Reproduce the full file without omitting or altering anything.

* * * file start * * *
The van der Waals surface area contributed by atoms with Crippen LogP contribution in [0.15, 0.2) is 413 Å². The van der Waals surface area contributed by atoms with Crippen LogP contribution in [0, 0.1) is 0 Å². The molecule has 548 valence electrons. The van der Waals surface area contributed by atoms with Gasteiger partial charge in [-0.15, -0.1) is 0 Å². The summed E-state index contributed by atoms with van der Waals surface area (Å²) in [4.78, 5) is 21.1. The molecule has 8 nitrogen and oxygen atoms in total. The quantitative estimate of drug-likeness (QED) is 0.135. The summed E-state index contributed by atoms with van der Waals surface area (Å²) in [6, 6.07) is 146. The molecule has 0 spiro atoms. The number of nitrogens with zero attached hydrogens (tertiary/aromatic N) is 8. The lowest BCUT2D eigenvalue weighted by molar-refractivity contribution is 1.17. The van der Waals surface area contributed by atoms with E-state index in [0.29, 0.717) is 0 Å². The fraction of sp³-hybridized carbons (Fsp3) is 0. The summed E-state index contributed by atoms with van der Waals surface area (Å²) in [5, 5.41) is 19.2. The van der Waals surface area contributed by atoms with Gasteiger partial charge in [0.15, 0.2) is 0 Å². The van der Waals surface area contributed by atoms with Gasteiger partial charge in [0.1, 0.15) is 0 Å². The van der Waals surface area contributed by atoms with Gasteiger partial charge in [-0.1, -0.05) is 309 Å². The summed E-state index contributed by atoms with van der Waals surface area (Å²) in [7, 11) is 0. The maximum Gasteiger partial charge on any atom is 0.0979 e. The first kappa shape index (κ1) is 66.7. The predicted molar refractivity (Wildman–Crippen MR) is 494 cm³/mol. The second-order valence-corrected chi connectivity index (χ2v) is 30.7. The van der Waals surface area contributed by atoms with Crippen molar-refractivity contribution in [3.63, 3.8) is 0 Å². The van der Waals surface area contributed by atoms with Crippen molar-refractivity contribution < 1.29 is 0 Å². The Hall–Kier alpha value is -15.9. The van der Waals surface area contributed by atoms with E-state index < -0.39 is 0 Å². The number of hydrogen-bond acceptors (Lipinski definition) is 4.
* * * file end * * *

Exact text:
The van der Waals surface area contributed by atoms with Crippen LogP contribution in [0.15, 0.2) is 413 Å². The van der Waals surface area contributed by atoms with Crippen LogP contribution in [0, 0.1) is 0 Å². The molecule has 548 valence electrons. The van der Waals surface area contributed by atoms with Gasteiger partial charge in [-0.15, -0.1) is 0 Å². The summed E-state index contributed by atoms with van der Waals surface area (Å²) in [4.78, 5) is 21.1. The molecule has 8 nitrogen and oxygen atoms in total. The quantitative estimate of drug-likeness (QED) is 0.135. The summed E-state index contributed by atoms with van der Waals surface area (Å²) in [6, 6.07) is 146. The molecule has 0 spiro atoms. The number of nitrogens with zero attached hydrogens (tertiary/aromatic N) is 8. The lowest BCUT2D eigenvalue weighted by molar-refractivity contribution is 1.17. The van der Waals surface area contributed by atoms with E-state index in [0.29, 0.717) is 0 Å². The fraction of sp³-hybridized carbons (Fsp3) is 0. The summed E-state index contributed by atoms with van der Waals surface area (Å²) in [5, 5.41) is 19.2. The van der Waals surface area contributed by atoms with Gasteiger partial charge in [0.15, 0.2) is 0 Å². The van der Waals surface area contributed by atoms with Gasteiger partial charge in [0.1, 0.15) is 0 Å². The van der Waals surface area contributed by atoms with Gasteiger partial charge in [-0.1, -0.05) is 309 Å². The summed E-state index contributed by atoms with van der Waals surface area (Å²) in [7, 11) is 0. The maximum Gasteiger partial charge on any atom is 0.0979 e. The first kappa shape index (κ1) is 66.7. The predicted molar refractivity (Wildman–Crippen MR) is 494 cm³/mol. The second-order valence-corrected chi connectivity index (χ2v) is 30.7. The van der Waals surface area contributed by atoms with Crippen molar-refractivity contribution in [3.63, 3.8) is 0 Å². The van der Waals surface area contributed by atoms with Crippen molar-refractivity contribution < 1.29 is 0 Å². The Hall–Kier alpha value is -15.9. The van der Waals surface area contributed by atoms with E-state index < -0.39 is 0 Å². The number of hydrogen-bond acceptors (Lipinski definition) is 4.